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Olive green, dark red, black leather and a lot of fluff at LFW FW24

By Jayne Mountford


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LFW FW24/ key colors and fabrics Credits: LFW FW24/Launchmetrics Spotlight

London Fashion Week took place from Friday, February 16 to Tuesday February 20 and celebrated its 40th anniversary. The FW24 edition was a far cry from LFW’s humble origins - a tent in the car park of the Commonwealth Institute in Kensington. Back in 1984, the three-day event featured just 15 shows, including work by Vivienne Westwood, Katherine Hamnet, Ghost and Betty Jackson. According to the British Fashion Council’s LFW40 cheat sheet, this time around, 67 designers participated, with 43 catwalk shows, 14 presentations and 36 events. In several ways, London designers echoed New York with a mostly subdued colour palette and the use of classic fabrics.

Military Bearing

Daniel Lee showed his Burberry collection in a tent pitched in East London’s Victoria Park. He was quoted as saying that he wanted the message to be about Burberry’s heritage of dressing military men and explorers in weatherproof clothing. This was well-reflected by a whole series of looks in olive green. It’s a colour that has been associated with the military since it was first used by British troops in 1868. It can also represent strength, resilience, and a connection to the earth and nature. Perhaps that explains its presence on several other London catwalks as well.

Burberry: designer, Daniel Lee

Burberry FW24/ Look 15 Credits: Burberry FW24/Launchmetrics Spotlight

Look 15: an olive-green faux fur knee-length coat over a tan shirt with tan thigh-length boots and an olive plaid duffle bag.

Marques’ Almeida: designers, Marta Marques and Paulo Almeida

Marques’ Almeida/ Look 1 Credits: Almeida FW24/Launchmetrics Spotlight

Look 1: an olive-coloured zip-up motorbike jacket in metallic coated denim with a wide belt and matching pants. Gold pointed-toed boots completed the look.

Chet Lo

Chet Lo FW24/ Look 13 Credits: Chet Lo FW24/Launchmetrics Spotlight

Look 13: an olive-coloured ribbed sweater with an envelope neck and a long skirt in the designer’s signature popcorn knit and a scarf in the same colour. Accessories included a black popcorn knit bag and black patent pumps.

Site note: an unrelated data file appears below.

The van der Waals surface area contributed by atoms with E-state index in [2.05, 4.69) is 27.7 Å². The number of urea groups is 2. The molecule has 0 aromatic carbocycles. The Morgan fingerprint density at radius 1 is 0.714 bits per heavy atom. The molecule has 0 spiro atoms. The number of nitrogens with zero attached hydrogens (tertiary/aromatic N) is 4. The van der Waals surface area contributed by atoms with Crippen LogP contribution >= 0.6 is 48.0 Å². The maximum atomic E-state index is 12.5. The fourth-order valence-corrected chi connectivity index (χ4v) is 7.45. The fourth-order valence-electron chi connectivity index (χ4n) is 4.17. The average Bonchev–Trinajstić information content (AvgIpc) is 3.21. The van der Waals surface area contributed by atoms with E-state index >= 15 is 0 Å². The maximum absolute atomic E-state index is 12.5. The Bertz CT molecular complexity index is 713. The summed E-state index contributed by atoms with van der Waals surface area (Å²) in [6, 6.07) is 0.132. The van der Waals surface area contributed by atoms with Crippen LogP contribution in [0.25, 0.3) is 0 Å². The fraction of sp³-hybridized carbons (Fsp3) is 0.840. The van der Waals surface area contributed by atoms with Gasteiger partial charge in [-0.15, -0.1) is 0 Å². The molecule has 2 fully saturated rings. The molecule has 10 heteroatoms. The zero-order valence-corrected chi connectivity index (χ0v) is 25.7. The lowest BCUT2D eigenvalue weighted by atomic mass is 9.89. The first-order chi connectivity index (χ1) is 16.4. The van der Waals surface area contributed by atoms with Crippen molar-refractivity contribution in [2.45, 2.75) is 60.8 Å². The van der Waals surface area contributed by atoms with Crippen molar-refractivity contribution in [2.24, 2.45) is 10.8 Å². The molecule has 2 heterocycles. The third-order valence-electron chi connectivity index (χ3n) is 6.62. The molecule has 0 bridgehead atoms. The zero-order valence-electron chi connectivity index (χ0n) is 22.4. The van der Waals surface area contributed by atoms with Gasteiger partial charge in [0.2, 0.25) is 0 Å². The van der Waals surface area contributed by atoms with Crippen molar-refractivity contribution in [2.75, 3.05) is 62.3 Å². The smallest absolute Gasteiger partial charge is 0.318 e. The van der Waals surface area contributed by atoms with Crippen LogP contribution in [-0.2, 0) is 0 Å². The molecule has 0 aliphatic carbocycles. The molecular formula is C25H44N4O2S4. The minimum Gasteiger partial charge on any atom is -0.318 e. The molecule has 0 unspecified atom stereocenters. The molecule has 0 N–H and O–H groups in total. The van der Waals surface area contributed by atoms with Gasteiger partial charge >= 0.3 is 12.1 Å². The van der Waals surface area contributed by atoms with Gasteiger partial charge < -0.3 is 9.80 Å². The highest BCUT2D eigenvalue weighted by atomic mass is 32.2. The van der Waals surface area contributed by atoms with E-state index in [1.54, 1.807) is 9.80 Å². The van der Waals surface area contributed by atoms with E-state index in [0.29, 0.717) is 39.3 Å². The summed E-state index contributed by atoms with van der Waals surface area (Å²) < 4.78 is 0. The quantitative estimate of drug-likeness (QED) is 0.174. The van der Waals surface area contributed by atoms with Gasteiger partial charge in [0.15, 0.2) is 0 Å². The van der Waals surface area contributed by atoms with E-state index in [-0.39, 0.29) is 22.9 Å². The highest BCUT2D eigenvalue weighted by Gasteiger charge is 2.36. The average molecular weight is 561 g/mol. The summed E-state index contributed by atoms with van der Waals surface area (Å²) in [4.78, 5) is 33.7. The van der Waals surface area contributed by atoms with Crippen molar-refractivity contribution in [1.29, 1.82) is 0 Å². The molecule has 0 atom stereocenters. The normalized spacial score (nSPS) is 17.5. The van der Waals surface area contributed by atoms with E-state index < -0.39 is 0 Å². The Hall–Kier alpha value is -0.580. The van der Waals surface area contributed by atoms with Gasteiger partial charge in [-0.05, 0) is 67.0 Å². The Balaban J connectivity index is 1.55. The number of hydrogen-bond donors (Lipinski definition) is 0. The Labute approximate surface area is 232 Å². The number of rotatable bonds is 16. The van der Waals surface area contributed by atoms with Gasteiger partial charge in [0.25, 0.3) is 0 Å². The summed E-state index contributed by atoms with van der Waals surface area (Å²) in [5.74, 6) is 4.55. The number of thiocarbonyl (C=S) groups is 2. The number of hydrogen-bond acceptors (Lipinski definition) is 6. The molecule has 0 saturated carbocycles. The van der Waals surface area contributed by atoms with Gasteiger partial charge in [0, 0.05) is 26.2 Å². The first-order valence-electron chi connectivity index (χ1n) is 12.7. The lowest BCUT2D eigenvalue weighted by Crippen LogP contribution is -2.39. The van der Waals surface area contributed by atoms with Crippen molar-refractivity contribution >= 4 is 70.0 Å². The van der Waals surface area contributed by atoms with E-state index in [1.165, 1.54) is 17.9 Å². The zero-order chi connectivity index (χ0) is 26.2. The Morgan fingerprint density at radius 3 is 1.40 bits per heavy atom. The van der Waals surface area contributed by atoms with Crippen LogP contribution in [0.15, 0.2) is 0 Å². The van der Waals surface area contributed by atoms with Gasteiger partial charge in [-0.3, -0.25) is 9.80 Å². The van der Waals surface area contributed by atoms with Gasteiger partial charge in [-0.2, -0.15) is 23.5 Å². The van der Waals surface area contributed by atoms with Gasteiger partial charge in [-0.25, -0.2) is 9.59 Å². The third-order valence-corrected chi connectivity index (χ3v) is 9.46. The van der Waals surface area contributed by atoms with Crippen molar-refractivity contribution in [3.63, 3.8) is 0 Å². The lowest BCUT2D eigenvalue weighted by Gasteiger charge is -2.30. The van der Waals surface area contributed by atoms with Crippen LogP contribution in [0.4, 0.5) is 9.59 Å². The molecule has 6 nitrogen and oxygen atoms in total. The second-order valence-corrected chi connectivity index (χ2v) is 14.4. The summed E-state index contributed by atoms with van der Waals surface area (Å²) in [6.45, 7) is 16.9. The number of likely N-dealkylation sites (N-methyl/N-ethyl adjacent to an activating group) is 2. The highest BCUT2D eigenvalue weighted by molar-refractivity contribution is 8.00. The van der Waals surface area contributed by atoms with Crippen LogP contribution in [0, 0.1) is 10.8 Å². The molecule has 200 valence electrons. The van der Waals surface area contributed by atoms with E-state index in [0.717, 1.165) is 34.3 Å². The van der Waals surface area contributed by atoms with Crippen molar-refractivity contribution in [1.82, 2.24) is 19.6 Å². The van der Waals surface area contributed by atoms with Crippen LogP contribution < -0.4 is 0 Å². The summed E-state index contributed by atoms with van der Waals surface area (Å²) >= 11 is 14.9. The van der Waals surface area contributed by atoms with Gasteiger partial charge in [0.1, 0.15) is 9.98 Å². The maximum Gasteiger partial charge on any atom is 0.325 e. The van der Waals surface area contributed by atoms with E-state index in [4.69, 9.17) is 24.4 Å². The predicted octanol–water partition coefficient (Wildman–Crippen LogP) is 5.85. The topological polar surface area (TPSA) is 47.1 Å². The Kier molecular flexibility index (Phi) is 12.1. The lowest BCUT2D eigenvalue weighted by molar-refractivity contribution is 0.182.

Paul Costelloe

Paul Costelloe FW24/ Look 12 Credits: Paul Costelloe FW24/Launchmetrics Spotlight

Look 12: a knee-length zip-front olive-coloured dress with a self-belt and utility details. Accessories included long black leather gloves, black ankle boots and grey pearl jewelry.

Ivan Frolov

Frolov FW24/ Look 20 Credits: Frolov FW24/Launchmetrics Spotlight

Look 20: an olive-coloured dress with a boned corset and a corduroy skirt and matching corduroy blazer. An olive-coloured boa, and legwarmers over sandals finished the look.

Like a Fine Wine

London designers echoed New York, showing looks in bright red. However several also favored darker shades of the colour, seemingly toned with brown or black, for a variety of designs. One of the most striking came from the designer Chet Lo. He showed a dark red material he said was inspired by images of China’s Terracotta Army. He had found beauty in the process of deterioration which led the original lacquered surfaces to fade to the earthy hues of today.

Chet Lo

Chet Lo FW24/ Look 1 Credits: Chet Lo FW24/Launchmetrics Spotlight

Look 1: a mock turtleneck crop top with padded shoulders and waistband less pants that twisted at the knee were both rendered in a fabric with a metallic dark red on black snakeskin print.

Erdem Moralioglu

Erdem FW24/ Look 23 Credits: Erdem FW24/Launchmetrics Spotlight

Look 23: a burgundy full-skirted leather dress with spaghetti straps embellished with cream 3D flowers and pink satin pumps with rose details.

Eudon Choi

Eudon Choi FW24/ Look 11 Credits: Eudon Choi FW24/Launchmetrics Spotlight

Look 11: a burgundy cropped suit jacket over white shirting with matching pleated-front pants and red satin pumps with pavé embellishment.